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PSA choice a folly too far

There are some areas of health care where an ideological commitment to patient choice appears to have won out against good clinical sense.

There are some areas of health care where an ideological commitment to patient choice appears to have won out against good clinical sense.

Allowing healthy men to decide whether they should have a PSA test is one. Most cancers detected would never have harmed the patient ­ whereas sadly, the same cannot be said for invasive follow-up care.

But the debate over PSA testing took a new twist this week, as it emerged that the test results not only fail to predict the likelihood of having invasive cancer, but often fail to predict anything much at all. PSA testing is 'unacceptably' erratic, with errors having a 'significant impact' on the quality of patient care, a new study has found.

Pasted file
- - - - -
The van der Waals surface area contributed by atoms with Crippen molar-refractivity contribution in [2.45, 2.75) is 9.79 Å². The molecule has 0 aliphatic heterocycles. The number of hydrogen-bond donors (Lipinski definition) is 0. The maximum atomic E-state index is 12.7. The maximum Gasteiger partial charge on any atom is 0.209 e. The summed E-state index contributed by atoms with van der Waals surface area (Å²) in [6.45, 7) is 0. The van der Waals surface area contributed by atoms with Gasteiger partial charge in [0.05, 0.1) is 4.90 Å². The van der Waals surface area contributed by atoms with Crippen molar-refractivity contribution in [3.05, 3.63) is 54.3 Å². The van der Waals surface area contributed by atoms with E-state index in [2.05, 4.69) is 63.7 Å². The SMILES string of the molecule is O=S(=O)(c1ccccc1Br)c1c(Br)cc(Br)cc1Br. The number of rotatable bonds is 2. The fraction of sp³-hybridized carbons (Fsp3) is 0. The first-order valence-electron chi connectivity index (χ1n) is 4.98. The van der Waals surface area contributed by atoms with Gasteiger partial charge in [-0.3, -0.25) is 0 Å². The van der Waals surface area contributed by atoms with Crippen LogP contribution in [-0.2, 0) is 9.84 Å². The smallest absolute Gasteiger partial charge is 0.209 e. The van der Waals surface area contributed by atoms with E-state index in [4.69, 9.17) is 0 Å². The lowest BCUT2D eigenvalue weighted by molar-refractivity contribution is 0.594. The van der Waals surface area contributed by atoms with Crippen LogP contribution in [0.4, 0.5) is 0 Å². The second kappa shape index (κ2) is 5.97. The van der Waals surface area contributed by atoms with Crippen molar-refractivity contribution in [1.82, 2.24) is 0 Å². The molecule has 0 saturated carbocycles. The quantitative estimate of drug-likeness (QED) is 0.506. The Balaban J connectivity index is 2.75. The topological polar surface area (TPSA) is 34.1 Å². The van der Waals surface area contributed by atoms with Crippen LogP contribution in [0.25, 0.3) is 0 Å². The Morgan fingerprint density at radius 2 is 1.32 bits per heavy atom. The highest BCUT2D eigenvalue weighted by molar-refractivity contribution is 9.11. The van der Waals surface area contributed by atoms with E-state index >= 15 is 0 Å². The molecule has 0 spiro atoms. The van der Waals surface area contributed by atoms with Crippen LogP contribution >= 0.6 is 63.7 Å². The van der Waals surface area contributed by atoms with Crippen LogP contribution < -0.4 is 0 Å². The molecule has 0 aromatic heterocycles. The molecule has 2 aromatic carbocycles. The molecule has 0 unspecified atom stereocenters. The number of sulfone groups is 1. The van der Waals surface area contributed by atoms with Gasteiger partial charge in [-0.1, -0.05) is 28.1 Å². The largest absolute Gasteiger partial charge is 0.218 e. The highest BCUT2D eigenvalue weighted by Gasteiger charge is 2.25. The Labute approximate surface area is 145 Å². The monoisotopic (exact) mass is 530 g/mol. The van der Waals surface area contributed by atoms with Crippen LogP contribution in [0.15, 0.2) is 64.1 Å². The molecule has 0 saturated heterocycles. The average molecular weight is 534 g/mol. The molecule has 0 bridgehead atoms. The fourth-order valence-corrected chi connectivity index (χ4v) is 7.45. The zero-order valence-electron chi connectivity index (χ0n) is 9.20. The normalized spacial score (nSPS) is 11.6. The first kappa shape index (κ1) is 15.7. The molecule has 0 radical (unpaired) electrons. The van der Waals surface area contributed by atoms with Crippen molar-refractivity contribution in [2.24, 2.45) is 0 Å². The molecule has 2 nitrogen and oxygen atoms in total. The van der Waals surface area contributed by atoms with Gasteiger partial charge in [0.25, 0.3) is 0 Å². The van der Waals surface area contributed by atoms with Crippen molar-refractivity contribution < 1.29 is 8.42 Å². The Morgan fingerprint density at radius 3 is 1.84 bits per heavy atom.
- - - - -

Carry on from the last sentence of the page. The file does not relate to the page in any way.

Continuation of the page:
Government advisers reacted robustly, insisting healthy men should not have the PSA test. But in a country scared stiff of cancer, it is hardly surprising more and more men are opting for it.

The Government's guidelines are ridiculous and put GPs under unacceptable pressure from patients.

It is time to acknowledge the limits of patient choice and hand back this decision to the doctor.

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